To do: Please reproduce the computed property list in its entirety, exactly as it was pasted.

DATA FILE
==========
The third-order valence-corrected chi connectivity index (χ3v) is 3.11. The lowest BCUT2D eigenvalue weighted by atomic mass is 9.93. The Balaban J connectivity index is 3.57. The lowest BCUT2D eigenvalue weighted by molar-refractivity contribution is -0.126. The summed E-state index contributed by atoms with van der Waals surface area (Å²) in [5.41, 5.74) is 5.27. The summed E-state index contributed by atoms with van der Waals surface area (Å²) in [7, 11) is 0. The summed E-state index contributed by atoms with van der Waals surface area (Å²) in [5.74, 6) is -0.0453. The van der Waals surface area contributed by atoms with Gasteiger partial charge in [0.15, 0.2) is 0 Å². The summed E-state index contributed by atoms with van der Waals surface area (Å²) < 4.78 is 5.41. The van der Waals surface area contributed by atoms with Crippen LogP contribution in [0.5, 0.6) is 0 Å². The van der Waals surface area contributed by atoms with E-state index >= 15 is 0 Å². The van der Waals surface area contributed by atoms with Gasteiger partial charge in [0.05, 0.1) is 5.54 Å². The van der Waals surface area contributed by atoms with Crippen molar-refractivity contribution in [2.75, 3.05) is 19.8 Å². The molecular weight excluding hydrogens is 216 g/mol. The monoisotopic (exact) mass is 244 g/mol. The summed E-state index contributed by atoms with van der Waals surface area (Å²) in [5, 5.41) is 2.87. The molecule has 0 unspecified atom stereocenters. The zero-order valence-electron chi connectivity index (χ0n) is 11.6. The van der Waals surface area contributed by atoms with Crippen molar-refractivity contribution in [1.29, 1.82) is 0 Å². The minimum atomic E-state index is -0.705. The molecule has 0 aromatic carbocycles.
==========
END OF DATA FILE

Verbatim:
The third-order valence-corrected chi connectivity index (χ3v) is 3.11. The lowest BCUT2D eigenvalue weighted by atomic mass is 9.93. The Balaban J connectivity index is 3.57. The lowest BCUT2D eigenvalue weighted by molar-refractivity contribution is -0.126. The summed E-state index contributed by atoms with van der Waals surface area (Å²) in [5.41, 5.74) is 5.27. The summed E-state index contributed by atoms with van der Waals surface area (Å²) in [7, 11) is 0. The summed E-state index contributed by atoms with van der Waals surface area (Å²) in [5.74, 6) is -0.0453. The van der Waals surface area contributed by atoms with Gasteiger partial charge in [0.15, 0.2) is 0 Å². The summed E-state index contributed by atoms with van der Waals surface area (Å²) < 4.78 is 5.41. The van der Waals surface area contributed by atoms with Crippen LogP contribution in [0.5, 0.6) is 0 Å². The van der Waals surface area contributed by atoms with E-state index >= 15 is 0 Å². The van der Waals surface area contributed by atoms with Gasteiger partial charge in [0.05, 0.1) is 5.54 Å². The van der Waals surface area contributed by atoms with Crippen molar-refractivity contribution in [2.75, 3.05) is 19.8 Å². The molecular weight excluding hydrogens is 216 g/mol. The monoisotopic (exact) mass is 244 g/mol. The summed E-state index contributed by atoms with van der Waals surface area (Å²) in [5, 5.41) is 2.87. The molecule has 0 unspecified atom stereocenters. The zero-order valence-electron chi connectivity index (χ0n) is 11.6. The van der Waals surface area contributed by atoms with Crippen molar-refractivity contribution in [1.29, 1.82) is 0 Å². The minimum atomic E-state index is -0.705. The molecule has 0 aromatic carbocycles.